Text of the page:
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Baby Boomers Facing Oral Health Test

Generation Can Easily Challenge Common Gum Disease

Baby boomers can't turn back the hands of time, but they can fight a disease that shows their age.

As the first baby boomers march into their 60s this year, oral health professionals are sounding a rallying cry for that generation to increase its awareness of the dangers of periodontal or gum disease.

"Although the oral health of the nation is improving and more people are keeping their teeth throughout their lifetimes, gum disease is still a problem. It's important for baby boomers to pay increased attention to their oral health just as they are other areas of their well-being," said Thomas Quinn, DMD, MHP, Dental Director for Northeast Delta Dental.

Gum disease typically develops when plaque, the naturally-occurring, bacteria-harboring mucus on teeth is allowed to build up along and under the mouth's gum line until it hardens into tartar. Symptoms of gum disease include bad breath; red, swollen, tender, or bleeding gums; painful chewing; and sensitive teeth. At advanced stages, gum disease can lead to a loosening, then loss, of teeth.

According to the National Institutes of Health, people usually don't show signs of gum disease until they are in their 30s or 40s. While it's not merely age that encourages the onset of gum disease, the accumulated effects of lifestyle and genetic factors such as smoking, hormonal changes, diabetes, stress, medications, and illnesses can all have negative impacts on the health of gums. An estimated 80 percent of American adults currently have some form of gum disease.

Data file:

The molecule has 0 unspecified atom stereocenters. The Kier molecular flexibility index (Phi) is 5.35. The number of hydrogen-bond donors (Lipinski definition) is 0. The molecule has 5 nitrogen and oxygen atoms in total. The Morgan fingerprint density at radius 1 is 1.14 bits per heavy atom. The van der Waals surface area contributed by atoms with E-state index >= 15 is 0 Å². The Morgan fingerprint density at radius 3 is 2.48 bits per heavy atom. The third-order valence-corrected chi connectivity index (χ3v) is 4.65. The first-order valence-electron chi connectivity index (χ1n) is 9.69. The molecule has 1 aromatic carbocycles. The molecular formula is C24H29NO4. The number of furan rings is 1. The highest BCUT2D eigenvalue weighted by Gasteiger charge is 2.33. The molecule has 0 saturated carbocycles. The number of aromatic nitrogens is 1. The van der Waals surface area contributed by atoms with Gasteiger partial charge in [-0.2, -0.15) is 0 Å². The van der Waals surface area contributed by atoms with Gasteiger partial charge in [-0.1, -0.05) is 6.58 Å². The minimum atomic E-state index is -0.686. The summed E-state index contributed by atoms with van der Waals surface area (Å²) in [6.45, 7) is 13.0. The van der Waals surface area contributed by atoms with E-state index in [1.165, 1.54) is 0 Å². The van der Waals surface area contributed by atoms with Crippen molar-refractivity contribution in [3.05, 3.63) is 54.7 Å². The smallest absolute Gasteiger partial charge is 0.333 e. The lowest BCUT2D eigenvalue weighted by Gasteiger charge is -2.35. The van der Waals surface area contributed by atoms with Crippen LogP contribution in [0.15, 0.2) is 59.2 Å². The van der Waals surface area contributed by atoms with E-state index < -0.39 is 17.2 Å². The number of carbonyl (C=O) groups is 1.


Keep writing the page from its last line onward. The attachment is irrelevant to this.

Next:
How can this generation lower the boom on gum disease and help avoid its unpleasant effects?

Oral health experts say the time-tested strategy of brushing with fluoride toothpaste twice a day and flossing every day is a great start. Visiting the dentist routinely for a checkup and professional cleaning is also critical in watching gum disease. Tweaking personal habits such as eating a well-balanced diet and avoiding the use of tobacco products also contributes.

"With a mix of self-awareness, daily care at home, and regular trips to the dentist, people can help keep their teeth and gums looking and feeling healthy for a lifetime," Dr. Quinn said.

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